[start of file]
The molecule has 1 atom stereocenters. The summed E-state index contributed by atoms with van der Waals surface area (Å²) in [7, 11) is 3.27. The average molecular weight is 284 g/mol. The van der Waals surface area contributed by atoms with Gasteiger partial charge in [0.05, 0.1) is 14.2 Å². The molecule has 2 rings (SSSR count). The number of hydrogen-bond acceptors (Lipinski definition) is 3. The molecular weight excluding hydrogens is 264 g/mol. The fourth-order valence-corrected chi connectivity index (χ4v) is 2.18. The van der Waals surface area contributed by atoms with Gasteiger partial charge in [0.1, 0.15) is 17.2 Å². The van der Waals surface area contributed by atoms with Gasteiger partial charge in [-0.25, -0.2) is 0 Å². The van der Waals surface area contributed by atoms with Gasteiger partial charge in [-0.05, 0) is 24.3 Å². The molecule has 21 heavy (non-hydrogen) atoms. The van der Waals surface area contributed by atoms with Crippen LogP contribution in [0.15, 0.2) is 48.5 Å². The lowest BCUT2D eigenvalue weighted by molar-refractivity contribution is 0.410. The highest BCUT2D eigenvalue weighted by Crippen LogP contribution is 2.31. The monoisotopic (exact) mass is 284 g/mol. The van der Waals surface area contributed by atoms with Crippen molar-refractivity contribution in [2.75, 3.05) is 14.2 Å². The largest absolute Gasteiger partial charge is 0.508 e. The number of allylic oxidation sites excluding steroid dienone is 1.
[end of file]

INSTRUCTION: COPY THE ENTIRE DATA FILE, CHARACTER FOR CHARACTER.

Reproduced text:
The molecule has 1 atom stereocenters. The summed E-state index contributed by atoms with van der Waals surface area (Å²) in [7, 11) is 3.27. The average molecular weight is 284 g/mol. The van der Waals surface area contributed by atoms with Gasteiger partial charge in [0.05, 0.1) is 14.2 Å². The molecule has 2 rings (SSSR count). The number of hydrogen-bond acceptors (Lipinski definition) is 3. The molecular weight excluding hydrogens is 264 g/mol. The fourth-order valence-corrected chi connectivity index (χ4v) is 2.18. The van der Waals surface area contributed by atoms with Gasteiger partial charge in [0.1, 0.15) is 17.2 Å². The van der Waals surface area contributed by atoms with Gasteiger partial charge in [-0.25, -0.2) is 0 Å². The van der Waals surface area contributed by atoms with Gasteiger partial charge in [-0.05, 0) is 24.3 Å². The molecule has 21 heavy (non-hydrogen) atoms. The van der Waals surface area contributed by atoms with Crippen LogP contribution in [0.15, 0.2) is 48.5 Å². The lowest BCUT2D eigenvalue weighted by molar-refractivity contribution is 0.410. The highest BCUT2D eigenvalue weighted by Crippen LogP contribution is 2.31. The monoisotopic (exact) mass is 284 g/mol. The van der Waals surface area contributed by atoms with Crippen molar-refractivity contribution in [2.75, 3.05) is 14.2 Å². The largest absolute Gasteiger partial charge is 0.508 e. The number of allylic oxidation sites excluding steroid dienone is 1.